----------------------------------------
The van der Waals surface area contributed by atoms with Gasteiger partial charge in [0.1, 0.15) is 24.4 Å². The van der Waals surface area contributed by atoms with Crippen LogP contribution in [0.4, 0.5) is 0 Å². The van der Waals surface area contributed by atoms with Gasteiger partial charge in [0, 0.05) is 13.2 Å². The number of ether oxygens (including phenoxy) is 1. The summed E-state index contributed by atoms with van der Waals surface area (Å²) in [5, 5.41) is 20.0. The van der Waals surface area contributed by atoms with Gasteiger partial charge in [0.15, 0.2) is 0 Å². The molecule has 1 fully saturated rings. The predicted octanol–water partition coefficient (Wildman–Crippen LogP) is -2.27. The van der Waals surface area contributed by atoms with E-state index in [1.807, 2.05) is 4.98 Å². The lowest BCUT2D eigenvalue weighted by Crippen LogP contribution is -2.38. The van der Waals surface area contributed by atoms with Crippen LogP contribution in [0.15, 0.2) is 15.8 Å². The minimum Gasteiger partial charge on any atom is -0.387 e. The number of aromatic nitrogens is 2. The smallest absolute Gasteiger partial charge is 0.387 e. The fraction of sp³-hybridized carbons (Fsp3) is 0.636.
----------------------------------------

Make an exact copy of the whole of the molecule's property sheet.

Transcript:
The van der Waals surface area contributed by atoms with Gasteiger partial charge in [0.1, 0.15) is 24.4 Å². The van der Waals surface area contributed by atoms with Crippen LogP contribution in [0.4, 0.5) is 0 Å². The van der Waals surface area contributed by atoms with Gasteiger partial charge in [0, 0.05) is 13.2 Å². The number of ether oxygens (including phenoxy) is 1. The summed E-state index contributed by atoms with van der Waals surface area (Å²) in [5, 5.41) is 20.0. The van der Waals surface area contributed by atoms with Gasteiger partial charge in [0.15, 0.2) is 0 Å². The molecule has 1 fully saturated rings. The predicted octanol–water partition coefficient (Wildman–Crippen LogP) is -2.27. The van der Waals surface area contributed by atoms with E-state index in [1.807, 2.05) is 4.98 Å². The lowest BCUT2D eigenvalue weighted by Crippen LogP contribution is -2.38. The van der Waals surface area contributed by atoms with Crippen LogP contribution in [0.15, 0.2) is 15.8 Å². The minimum Gasteiger partial charge on any atom is -0.387 e. The number of aromatic nitrogens is 2. The smallest absolute Gasteiger partial charge is 0.387 e. The fraction of sp³-hybridized carbons (Fsp3) is 0.636.